Improvements in Outcomes and Cost After Adult Spinal Deformity Corrective Surgery Between 2008 and 2019.


Study design

A retrospective cohort study.


To assess whether patient outcomes and cost-effectiveness of adult spinal deformity (ASD) surgery have improved over the past decade.


Surgery for ASD is an effective intervention, but one that is also associated with large initial healthcare expenditures. Changes in the cost profile for ASD surgery over the last decade has not been evaluated previously.

Materials and methods

ASD patients who received surgery between 2008 and 2019 were included. Analysis of covariance was used to establish estimated marginal means for outcome measures [complication rates, reoperations, health-related quality of life, total cost, utility gained, quality adjusted life years (QALYs), cost-efficiency (cost per QALY)] by year of initial surgery. Cost was calculated using the PearlDiver database and represented national averages of Medicare reimbursement for services within a 30-day window including length of stay and death differentiated by complication/comorbidity, revision, and surgical approach. Internal cost data was based on individual patient diagnosis-related group codes, limiting revisions to those within two years (2Y) of the initial surgery. Cost per QALY over the course of 2008-2019 were then calculated.


There were 1236 patients included. There was an overall decrease in rates of any complication (0.78 vs . 0.61), any reoperation (0.25 vs . 0.10), and minor complication (0.54 vs . 0.37) between 2009 and 2018 (all P <0.05). National average 2Y cost decreased at an annual rate of $3194 ( R2 =0.6602), 2Y utility gained increased at an annual rate of 0.0041 ( R2 =0.57), 2Y QALYs gained increased annually by 0.008 ( R2 =0.57), and 2Y cost per QALY decreased per year by $39,953 ( R2 =0.6778).


Between 2008 and 2019, rates of complications have decreased concurrently with improvements in patient reported outcomes, resulting in improved cost effectiveness according to national Medicare average and individual patient cost data. The value of ASD surgery has improved substantially over the course of the last decade.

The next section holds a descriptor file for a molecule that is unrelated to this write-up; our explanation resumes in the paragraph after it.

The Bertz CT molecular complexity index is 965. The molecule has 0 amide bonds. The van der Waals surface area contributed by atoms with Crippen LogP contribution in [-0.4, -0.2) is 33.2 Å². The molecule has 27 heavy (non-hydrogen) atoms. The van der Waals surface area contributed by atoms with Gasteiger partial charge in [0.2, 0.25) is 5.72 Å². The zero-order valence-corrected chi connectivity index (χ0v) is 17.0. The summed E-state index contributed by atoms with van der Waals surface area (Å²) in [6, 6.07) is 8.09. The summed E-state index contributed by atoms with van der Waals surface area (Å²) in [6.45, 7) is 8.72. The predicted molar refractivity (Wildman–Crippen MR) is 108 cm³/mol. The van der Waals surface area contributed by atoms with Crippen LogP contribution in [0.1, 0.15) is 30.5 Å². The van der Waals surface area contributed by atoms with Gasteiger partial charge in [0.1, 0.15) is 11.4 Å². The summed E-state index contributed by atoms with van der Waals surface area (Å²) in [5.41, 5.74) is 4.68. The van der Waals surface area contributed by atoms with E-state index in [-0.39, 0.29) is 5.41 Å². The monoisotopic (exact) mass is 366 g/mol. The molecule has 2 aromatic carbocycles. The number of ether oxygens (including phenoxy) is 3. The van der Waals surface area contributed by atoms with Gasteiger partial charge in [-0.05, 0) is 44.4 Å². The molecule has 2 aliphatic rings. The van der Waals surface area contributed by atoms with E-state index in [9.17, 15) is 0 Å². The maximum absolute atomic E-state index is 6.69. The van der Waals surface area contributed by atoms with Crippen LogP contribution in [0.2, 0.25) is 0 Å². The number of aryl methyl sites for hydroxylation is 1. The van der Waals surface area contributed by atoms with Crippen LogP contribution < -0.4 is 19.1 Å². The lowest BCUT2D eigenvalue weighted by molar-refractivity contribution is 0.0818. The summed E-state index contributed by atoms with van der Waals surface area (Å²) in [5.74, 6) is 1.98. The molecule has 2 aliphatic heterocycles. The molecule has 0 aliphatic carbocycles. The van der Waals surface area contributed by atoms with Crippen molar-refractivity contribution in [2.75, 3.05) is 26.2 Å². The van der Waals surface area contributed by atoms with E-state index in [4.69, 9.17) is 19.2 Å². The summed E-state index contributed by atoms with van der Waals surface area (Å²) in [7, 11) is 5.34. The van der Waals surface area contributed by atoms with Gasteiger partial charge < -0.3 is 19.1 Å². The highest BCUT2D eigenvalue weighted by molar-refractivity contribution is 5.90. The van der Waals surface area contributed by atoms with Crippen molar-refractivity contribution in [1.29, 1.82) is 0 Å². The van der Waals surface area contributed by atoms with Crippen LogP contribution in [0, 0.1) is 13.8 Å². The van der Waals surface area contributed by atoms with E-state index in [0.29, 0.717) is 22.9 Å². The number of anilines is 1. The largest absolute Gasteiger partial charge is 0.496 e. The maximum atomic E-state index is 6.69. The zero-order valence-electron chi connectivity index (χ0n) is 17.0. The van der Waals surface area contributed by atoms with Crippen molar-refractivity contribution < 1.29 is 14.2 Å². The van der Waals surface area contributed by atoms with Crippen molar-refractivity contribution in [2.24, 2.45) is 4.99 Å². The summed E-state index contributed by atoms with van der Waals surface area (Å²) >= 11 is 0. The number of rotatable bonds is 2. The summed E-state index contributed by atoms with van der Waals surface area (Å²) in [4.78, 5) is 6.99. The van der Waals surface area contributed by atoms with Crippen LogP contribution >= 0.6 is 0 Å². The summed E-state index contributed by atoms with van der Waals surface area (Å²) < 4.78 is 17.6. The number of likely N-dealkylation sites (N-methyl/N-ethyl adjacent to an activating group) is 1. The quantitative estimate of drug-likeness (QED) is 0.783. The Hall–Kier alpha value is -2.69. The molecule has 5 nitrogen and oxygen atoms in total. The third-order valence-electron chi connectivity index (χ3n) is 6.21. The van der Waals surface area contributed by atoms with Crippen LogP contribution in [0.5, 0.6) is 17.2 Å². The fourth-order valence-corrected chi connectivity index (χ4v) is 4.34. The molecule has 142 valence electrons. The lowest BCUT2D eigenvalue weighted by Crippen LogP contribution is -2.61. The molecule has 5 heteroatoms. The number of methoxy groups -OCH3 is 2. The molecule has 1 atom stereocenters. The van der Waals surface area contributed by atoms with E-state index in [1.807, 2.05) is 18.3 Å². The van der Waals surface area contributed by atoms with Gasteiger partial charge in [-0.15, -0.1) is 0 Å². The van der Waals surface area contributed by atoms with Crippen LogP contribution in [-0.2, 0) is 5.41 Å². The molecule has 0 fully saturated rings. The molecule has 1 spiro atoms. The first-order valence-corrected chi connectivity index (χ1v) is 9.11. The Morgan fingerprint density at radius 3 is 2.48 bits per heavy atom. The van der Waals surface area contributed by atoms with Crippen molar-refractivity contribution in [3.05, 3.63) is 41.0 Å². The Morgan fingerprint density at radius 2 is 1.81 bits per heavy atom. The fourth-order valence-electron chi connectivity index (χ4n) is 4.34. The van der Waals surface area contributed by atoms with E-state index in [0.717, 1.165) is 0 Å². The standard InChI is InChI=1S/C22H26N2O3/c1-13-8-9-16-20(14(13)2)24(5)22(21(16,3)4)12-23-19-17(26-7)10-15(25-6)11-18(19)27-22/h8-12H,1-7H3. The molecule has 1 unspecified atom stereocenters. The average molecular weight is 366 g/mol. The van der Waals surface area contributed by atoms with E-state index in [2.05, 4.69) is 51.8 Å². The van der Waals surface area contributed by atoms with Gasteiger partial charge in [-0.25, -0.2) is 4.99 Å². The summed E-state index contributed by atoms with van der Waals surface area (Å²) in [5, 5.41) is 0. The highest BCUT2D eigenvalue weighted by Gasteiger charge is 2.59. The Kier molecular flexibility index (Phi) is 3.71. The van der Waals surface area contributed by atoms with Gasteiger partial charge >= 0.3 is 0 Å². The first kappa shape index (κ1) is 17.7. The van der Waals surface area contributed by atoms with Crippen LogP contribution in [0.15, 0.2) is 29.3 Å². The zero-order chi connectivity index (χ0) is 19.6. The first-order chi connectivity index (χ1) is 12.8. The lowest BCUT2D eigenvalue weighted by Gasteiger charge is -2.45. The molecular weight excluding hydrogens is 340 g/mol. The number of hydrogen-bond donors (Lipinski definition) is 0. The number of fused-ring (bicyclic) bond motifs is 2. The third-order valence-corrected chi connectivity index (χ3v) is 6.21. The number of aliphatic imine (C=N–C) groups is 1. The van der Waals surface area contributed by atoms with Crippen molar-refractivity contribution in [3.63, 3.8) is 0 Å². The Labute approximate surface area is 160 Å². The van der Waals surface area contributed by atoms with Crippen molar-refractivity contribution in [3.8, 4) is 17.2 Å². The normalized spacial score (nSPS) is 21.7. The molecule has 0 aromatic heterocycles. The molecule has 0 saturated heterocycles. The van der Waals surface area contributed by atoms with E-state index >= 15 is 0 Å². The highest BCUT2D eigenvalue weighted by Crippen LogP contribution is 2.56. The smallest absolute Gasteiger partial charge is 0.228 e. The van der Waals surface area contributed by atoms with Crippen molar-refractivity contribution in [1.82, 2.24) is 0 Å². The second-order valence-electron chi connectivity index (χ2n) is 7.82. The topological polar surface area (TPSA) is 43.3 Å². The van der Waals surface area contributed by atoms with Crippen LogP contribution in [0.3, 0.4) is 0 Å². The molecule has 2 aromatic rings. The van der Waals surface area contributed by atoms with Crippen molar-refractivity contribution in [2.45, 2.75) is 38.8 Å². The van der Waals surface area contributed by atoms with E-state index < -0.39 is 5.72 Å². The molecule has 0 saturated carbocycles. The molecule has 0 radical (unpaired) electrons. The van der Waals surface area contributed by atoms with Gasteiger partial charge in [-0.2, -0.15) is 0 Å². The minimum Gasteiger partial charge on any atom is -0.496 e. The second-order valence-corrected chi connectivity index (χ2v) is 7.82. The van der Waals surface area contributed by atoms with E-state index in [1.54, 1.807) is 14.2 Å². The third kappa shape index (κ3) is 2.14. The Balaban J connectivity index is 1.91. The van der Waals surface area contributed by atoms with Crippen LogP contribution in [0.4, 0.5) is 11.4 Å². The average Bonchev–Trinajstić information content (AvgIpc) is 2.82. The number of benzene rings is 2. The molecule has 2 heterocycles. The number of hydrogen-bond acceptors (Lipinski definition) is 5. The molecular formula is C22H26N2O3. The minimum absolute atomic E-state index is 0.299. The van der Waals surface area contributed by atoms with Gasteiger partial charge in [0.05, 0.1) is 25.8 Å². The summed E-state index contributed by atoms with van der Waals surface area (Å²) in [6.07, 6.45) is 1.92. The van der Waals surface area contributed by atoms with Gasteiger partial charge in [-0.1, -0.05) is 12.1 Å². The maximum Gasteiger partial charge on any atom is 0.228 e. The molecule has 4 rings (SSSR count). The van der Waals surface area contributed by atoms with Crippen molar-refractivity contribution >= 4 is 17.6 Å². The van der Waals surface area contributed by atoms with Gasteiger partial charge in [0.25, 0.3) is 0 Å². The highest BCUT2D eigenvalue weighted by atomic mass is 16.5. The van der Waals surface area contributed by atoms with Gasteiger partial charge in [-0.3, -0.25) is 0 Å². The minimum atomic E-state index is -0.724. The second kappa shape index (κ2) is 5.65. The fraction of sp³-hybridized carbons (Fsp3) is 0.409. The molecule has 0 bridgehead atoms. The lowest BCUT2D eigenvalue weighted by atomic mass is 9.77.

Published Version (Please cite this version)


Publication Info

Passias, Peter G, Nicholas Kummer, Bailey Imbo, Virginie Lafage, Renaud Lafage, Justin S Smith, Breton Line, Shaleen Vira, et al. (2023). Improvements in Outcomes and Cost After Adult Spinal Deformity Corrective Surgery Between 2008 and 2019. Spine, 48(3). pp. 189–195. 10.1097/brs.0000000000004474 Retrieved from

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Peter Passias

Instructor in the Department of Orthopaedic Surgery

Christopher Ignatius Shaffrey

Professor of Orthopaedic Surgery

I have more than 25 years of experience treating patients of all ages with spinal disorders. I have had an interest in the management of spinal disorders since starting my medical education. I performed residencies in both orthopaedic surgery and neurosurgery to gain a comprehensive understanding of the entire range of spinal disorders. My goal has been to find innovative ways to manage the range of spinal conditions, straightforward to complex. I have a focus on managing patients with complex spinal disorders. My patient evaluation and management philosophy is to provide engaged, compassionate care that focuses on providing the simplest and least aggressive treatment option for a particular condition. In many cases, non-operative treatment options exist to improve a patient’s symptoms. I have been actively engaged in clinical research to find the best ways to manage spinal disorders in order to achieve better results with fewer complications.

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